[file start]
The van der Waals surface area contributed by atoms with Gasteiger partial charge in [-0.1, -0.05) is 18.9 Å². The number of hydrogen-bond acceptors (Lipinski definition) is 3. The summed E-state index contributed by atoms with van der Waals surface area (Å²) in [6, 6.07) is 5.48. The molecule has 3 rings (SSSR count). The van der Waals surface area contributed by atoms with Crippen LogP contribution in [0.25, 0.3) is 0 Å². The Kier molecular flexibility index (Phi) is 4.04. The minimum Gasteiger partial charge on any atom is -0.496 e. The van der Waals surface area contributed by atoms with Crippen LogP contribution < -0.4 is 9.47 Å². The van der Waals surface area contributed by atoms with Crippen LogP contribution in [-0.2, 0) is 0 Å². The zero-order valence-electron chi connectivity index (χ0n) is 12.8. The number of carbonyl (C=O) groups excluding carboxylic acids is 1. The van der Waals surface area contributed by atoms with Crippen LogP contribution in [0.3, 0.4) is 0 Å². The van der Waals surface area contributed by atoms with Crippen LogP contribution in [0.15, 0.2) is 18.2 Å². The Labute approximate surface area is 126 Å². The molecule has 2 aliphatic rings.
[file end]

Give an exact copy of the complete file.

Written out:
The van der Waals surface area contributed by atoms with Gasteiger partial charge in [-0.1, -0.05) is 18.9 Å². The number of hydrogen-bond acceptors (Lipinski definition) is 3. The summed E-state index contributed by atoms with van der Waals surface area (Å²) in [6, 6.07) is 5.48. The molecule has 3 rings (SSSR count). The van der Waals surface area contributed by atoms with Crippen LogP contribution in [0.25, 0.3) is 0 Å². The Kier molecular flexibility index (Phi) is 4.04. The minimum Gasteiger partial charge on any atom is -0.496 e. The van der Waals surface area contributed by atoms with Crippen LogP contribution < -0.4 is 9.47 Å². The van der Waals surface area contributed by atoms with Crippen LogP contribution in [-0.2, 0) is 0 Å². The zero-order valence-electron chi connectivity index (χ0n) is 12.8. The number of carbonyl (C=O) groups excluding carboxylic acids is 1. The van der Waals surface area contributed by atoms with Crippen LogP contribution in [0.3, 0.4) is 0 Å². The van der Waals surface area contributed by atoms with Crippen LogP contribution in [0.15, 0.2) is 18.2 Å². The Labute approximate surface area is 126 Å². The molecule has 2 aliphatic rings.